The effects of turbulence on knock development and intensity for a thermally inhomogeneous stoichiometric ethanol/air mixture at a representative end-gas autoignition condition in internal combustion engines are investigated using direct numerical simulations with a skeletal reaction mechanism. Two- and three-dimensional simulations are performed by varying the most energetic length scale of temperature, lT, and its relative ratio with the most energetic length scale of turbulence, lT/ le, together with two different levels of the turbulent velocity fluctuation, u′. It is found that lT/le and the ratio of ignition delay time to eddy-turnover time, τig/ τt, are the key parameters that control the detonation development. An increase in either lT or le enhances the detonation propensity by allowing a longer run-up distance for the detonation development. The characteristic length scale of the temperature field, lT, is significantly modified by high turbulence intensity achieved by a large le and u′. The intense turbulence mixing effectively distributes the initial temperature field to broader scales to support the developing detonation waves, thereby increasing the likelihood of the detonation formation. On the contrary, high turbulence intensity with a short mixing time scale, achieved by a small le and a large u′, reduces the super-knock intensity attributed to the finer broken-up structures of detonation waves. Either τig/ τt less than unity or le= lT even with a large u′ is found to have no significant effect on super-knock mitigation. Finally, high turbulent intensity may induce high-pressure spikes comparable to the von Neumann spike. Increased temperature and pressure by combustion heating, noticeably after the peak of heat release rate, significantly enhance the collision and interaction of multiple emerging autoignition fronts near the ending combustion process, resulting in localized high-pressure spikes.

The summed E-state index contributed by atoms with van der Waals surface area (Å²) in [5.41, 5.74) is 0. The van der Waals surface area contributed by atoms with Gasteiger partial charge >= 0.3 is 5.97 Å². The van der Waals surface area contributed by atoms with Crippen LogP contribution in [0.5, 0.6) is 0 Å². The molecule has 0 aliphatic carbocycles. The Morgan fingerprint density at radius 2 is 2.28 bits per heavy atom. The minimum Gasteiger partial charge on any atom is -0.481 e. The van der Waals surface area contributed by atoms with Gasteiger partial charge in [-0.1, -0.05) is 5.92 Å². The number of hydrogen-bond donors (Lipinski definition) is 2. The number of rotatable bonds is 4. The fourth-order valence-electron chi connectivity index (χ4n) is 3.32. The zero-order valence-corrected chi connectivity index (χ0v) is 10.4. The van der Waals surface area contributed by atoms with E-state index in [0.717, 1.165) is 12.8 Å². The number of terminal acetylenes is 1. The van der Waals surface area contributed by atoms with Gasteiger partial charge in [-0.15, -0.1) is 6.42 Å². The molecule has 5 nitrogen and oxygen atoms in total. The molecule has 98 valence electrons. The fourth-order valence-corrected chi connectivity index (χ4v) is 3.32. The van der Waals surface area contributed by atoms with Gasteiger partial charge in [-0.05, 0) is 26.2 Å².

Bibliographical noteKAUST Repository Item: Exported on 2020-10-01
Acknowledgements: This work was sponsored by King Abdullah University of Science and Technology (KAUST) and used the computational resources of the KAUST Supercomputing Laboratory. This manuscript has been authored by UT-Battelle, LLC under Contract No. DE-AC05-00OR22725 with the U.S. Department of Energy. The United States Government retains and the publisher, by accepting the article for publication, acknowledges that the United States Government retains a non-exclusive, paid-up, irrevocable, world-wide license to publish or reproduce the published form of this manuscript, or allow others to do so, for United States Government purposes. The Department of Energy will provide public access to these results of federally sponsored research in accordance with the DOE Public Access Plan (http://energy.gov/downloads/doe-public-access-plan).